The Part I Examination was sat in 64 centres, in 38 countries by 2424 candidates. We were delighted to open a centre in Prague last year, as this is our first centre in Czech Republic. It is a pride for the Examinations Committee to contribute to the establishment of a real educational standard across Europe, and for this reason welcoming more European countries to the EDAIC is always a special event. We also improved our offer in terms of centres in Spain with a new centre in Santiago de Compostela, in Galicia, which was coordinated impeccably by the local team. A growing number of non-European countries continue to support our examination; for the first time we had a centre in India in Bangalore – which was sold out on the first day of registration! Muscat in Oman also very successfully hosted candidates for the first time and we continue to build our relationship with Brazil, Argentina, Egypt, Indonesia and Lebanon. The success of the Indian centre means we will increase the number of places in 2018 and will open another centre in Guntur, in Andhra Pradesh state. On this occasion and on behalf of the Examinations Committee, I would like to thank profusely the Hosts of all new and established EDAIC centres who always do their best to coordinate the examination in excellent conditions. EDAIC Hosts are key to the stability and smoothness of our examinations all around the world. Many thanks to all of them!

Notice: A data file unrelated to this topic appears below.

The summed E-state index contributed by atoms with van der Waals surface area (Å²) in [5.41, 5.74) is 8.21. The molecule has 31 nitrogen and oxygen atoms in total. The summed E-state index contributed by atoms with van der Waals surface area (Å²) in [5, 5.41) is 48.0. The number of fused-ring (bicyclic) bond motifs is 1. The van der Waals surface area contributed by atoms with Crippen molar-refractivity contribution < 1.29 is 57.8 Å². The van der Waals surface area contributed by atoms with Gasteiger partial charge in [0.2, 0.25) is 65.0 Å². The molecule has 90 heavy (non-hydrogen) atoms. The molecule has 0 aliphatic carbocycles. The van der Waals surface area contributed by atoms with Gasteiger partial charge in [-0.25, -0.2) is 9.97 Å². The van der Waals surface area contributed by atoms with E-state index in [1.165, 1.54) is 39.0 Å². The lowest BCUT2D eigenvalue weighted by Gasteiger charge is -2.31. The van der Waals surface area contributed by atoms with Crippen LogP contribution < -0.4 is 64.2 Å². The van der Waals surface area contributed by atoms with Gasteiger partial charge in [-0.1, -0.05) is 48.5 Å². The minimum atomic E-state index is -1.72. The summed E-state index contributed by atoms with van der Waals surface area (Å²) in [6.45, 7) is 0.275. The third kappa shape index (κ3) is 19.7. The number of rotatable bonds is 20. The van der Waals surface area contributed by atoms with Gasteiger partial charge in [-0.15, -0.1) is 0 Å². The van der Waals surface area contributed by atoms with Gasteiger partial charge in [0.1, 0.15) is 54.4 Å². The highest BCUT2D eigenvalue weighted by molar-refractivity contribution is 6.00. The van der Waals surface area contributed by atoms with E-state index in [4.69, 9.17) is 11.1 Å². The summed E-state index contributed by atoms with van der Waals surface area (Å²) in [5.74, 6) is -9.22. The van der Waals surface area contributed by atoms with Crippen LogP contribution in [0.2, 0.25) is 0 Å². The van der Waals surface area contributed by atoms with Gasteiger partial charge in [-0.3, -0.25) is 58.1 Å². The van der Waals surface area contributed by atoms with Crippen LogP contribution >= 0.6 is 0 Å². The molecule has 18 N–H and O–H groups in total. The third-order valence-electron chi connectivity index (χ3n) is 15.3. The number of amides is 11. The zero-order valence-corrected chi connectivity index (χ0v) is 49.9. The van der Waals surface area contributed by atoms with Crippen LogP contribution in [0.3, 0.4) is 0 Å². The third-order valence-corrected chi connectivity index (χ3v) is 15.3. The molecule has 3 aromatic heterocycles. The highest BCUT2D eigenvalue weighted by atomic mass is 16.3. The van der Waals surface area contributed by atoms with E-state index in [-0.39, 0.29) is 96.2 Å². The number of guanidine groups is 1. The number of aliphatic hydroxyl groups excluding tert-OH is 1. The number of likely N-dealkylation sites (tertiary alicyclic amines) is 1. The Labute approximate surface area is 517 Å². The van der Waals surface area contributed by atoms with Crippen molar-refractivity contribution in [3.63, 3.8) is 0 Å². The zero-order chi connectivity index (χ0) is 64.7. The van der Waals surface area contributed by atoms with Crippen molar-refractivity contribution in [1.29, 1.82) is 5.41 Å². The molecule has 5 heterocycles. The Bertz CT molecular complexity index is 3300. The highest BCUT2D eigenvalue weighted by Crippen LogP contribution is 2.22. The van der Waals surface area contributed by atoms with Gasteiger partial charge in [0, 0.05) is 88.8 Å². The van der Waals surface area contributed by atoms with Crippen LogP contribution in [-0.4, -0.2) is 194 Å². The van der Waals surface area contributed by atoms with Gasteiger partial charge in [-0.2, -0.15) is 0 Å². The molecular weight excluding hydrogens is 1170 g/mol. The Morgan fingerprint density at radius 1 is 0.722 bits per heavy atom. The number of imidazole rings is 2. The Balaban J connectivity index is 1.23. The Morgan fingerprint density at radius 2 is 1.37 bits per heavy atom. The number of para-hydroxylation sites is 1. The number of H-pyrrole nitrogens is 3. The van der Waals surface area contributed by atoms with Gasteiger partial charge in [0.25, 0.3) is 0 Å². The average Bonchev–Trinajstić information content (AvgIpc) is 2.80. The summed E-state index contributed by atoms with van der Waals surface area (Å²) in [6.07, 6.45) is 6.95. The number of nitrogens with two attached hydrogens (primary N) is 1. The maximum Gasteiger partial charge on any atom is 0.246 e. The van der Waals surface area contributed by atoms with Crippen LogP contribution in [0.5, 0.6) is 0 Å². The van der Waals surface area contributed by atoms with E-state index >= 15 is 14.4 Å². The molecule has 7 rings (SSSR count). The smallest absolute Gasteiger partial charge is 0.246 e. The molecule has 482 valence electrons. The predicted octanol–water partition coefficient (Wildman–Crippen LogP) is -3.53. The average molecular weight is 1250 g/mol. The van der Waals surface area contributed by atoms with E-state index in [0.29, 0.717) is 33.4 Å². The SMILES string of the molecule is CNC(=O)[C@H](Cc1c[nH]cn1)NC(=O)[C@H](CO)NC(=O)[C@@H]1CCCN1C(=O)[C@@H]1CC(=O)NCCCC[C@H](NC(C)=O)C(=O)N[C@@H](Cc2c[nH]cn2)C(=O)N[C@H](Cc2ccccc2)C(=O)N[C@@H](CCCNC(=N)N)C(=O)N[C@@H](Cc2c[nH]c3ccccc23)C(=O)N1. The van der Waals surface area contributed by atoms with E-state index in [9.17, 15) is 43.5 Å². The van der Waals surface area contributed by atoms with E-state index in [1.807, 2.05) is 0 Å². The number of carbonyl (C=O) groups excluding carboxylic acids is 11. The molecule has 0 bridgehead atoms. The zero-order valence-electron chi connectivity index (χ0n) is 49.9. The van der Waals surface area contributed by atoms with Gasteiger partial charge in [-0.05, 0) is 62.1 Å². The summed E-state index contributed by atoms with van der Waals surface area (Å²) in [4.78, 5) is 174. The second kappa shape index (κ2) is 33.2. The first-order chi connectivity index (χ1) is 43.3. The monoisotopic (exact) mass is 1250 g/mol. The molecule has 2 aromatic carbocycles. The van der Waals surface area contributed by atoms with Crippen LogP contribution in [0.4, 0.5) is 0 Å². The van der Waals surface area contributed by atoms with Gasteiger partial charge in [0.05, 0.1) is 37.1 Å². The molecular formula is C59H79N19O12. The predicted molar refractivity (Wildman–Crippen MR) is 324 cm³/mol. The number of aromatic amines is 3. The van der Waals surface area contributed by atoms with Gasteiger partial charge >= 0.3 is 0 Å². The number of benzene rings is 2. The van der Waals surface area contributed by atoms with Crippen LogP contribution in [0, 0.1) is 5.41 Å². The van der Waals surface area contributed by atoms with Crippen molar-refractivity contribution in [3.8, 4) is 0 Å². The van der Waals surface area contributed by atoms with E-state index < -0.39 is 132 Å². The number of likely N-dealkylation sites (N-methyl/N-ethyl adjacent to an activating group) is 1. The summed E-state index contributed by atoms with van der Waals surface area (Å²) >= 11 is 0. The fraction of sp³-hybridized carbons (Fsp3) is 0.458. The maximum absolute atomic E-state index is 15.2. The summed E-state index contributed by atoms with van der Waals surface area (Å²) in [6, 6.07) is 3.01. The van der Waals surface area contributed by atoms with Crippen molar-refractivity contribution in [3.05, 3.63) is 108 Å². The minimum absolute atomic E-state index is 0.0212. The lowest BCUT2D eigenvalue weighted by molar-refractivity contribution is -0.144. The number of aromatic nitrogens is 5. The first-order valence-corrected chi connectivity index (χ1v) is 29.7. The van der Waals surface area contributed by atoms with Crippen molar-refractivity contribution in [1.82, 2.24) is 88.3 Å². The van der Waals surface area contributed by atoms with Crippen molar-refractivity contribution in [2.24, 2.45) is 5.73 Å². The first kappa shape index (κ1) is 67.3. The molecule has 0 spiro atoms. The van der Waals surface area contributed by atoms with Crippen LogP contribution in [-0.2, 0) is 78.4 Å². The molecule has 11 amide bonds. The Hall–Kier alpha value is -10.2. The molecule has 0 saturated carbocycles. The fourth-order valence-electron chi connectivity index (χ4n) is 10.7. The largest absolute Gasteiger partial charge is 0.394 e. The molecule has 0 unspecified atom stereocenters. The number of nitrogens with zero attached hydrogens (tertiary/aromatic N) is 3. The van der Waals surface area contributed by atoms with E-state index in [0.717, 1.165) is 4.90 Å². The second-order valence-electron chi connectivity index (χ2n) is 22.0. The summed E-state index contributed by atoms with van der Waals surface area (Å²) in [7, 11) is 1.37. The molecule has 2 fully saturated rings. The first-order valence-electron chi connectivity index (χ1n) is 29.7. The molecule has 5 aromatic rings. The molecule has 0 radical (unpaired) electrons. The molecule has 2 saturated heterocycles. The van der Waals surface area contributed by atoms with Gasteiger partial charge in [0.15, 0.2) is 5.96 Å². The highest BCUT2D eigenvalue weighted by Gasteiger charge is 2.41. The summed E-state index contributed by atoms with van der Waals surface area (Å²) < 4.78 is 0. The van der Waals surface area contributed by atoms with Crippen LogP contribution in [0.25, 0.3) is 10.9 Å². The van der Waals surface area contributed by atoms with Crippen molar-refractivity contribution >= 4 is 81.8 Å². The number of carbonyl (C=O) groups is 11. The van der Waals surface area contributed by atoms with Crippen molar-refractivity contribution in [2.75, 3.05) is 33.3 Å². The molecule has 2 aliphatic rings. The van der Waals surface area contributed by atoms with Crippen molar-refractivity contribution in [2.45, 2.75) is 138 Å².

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Dr Nageshwar Rao, EDAIC Part I Host in Bangalore, India.

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Prof Michalek, EDAIC Part I Host in Prague, Czech Republic.

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EDAIC Part I 2017 in Muscat, Oman. From left to right: Prof Engelhardt, Examinations Subcommittee Part I Chairman; Dr Al-Ismaili, EDAIC Part I Host; Dr Al-Qassab and Dr Al-Macki, co-hosts and invigilators.

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Dr Rodríguez Fernández, EDAIC Part I Host in Santiago de Compostela, Spain.

The candidate who scores the highest combined mark in the Part I Examination is awarded the John Zorab Prize. I am delighted to announce that this year’s winner is Dr Petr Vrtný who is currently working in The Department of Anaesthesia and Intensive Care at the Klinikum Chemnitz, Saxony. He is of Czech nationality and qualified from Palacky University Olomouc, but has been working in Germany since 2011 and completed his specialty training in September 2017. Many congratulations Dr Vrtný, we look forward to seeing you at the Diplomates’ Ceremony at the Annual Congress in Copenhagen in 2018.

Dr Vrtný, winner of the 2017 John Zorab Prize

The predicted increase in number of applications for Part II was justified and we opened 15 centres in 2017 and the majority were fully booked. Unlike 2015 & 2016, for financial reasons we decided not to run an examination before the Annual Congress; instead we offered a second date in Warsaw. More than 1000 registrations were made and in total we examined 848 candidates.